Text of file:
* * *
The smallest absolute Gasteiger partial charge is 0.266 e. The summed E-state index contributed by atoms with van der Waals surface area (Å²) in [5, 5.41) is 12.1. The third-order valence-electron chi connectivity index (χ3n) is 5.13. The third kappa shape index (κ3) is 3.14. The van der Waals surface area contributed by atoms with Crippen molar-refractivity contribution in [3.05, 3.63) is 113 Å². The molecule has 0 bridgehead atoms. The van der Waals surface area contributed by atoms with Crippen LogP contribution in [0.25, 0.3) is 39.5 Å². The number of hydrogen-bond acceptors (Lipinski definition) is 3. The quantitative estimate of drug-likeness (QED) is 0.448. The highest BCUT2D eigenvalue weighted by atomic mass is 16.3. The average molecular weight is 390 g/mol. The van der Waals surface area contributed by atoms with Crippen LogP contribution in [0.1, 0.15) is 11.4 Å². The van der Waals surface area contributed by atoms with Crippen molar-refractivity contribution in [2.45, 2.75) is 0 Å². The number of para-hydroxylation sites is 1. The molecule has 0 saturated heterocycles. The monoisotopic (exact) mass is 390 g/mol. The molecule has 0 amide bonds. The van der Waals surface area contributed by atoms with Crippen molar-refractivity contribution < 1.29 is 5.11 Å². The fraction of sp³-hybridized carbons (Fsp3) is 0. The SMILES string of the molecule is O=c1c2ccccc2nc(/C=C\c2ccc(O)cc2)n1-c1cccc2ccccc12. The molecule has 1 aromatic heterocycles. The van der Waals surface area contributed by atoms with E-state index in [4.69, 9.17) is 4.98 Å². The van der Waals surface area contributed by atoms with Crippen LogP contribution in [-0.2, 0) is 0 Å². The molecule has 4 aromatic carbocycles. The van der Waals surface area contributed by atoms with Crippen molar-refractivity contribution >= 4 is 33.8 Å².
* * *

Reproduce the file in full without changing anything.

The smallest absolute Gasteiger partial charge is 0.266 e. The summed E-state index contributed by atoms with van der Waals surface area (Å²) in [5, 5.41) is 12.1. The third-order valence-electron chi connectivity index (χ3n) is 5.13. The third kappa shape index (κ3) is 3.14. The van der Waals surface area contributed by atoms with Crippen molar-refractivity contribution in [3.05, 3.63) is 113 Å². The molecule has 0 bridgehead atoms. The van der Waals surface area contributed by atoms with Crippen LogP contribution in [0.25, 0.3) is 39.5 Å². The number of hydrogen-bond acceptors (Lipinski definition) is 3. The quantitative estimate of drug-likeness (QED) is 0.448. The highest BCUT2D eigenvalue weighted by atomic mass is 16.3. The average molecular weight is 390 g/mol. The van der Waals surface area contributed by atoms with Crippen LogP contribution in [0.1, 0.15) is 11.4 Å². The van der Waals surface area contributed by atoms with Crippen molar-refractivity contribution in [2.45, 2.75) is 0 Å². The number of para-hydroxylation sites is 1. The molecule has 0 saturated heterocycles. The monoisotopic (exact) mass is 390 g/mol. The molecule has 0 amide bonds. The van der Waals surface area contributed by atoms with Crippen molar-refractivity contribution < 1.29 is 5.11 Å². The fraction of sp³-hybridized carbons (Fsp3) is 0. The SMILES string of the molecule is O=c1c2ccccc2nc(/C=C\c2ccc(O)cc2)n1-c1cccc2ccccc12. The molecule has 1 aromatic heterocycles. The van der Waals surface area contributed by atoms with E-state index in [4.69, 9.17) is 4.98 Å². The van der Waals surface area contributed by atoms with Crippen LogP contribution in [-0.2, 0) is 0 Å². The molecule has 4 aromatic carbocycles. The van der Waals surface area contributed by atoms with Crippen molar-refractivity contribution >= 4 is 33.8 Å².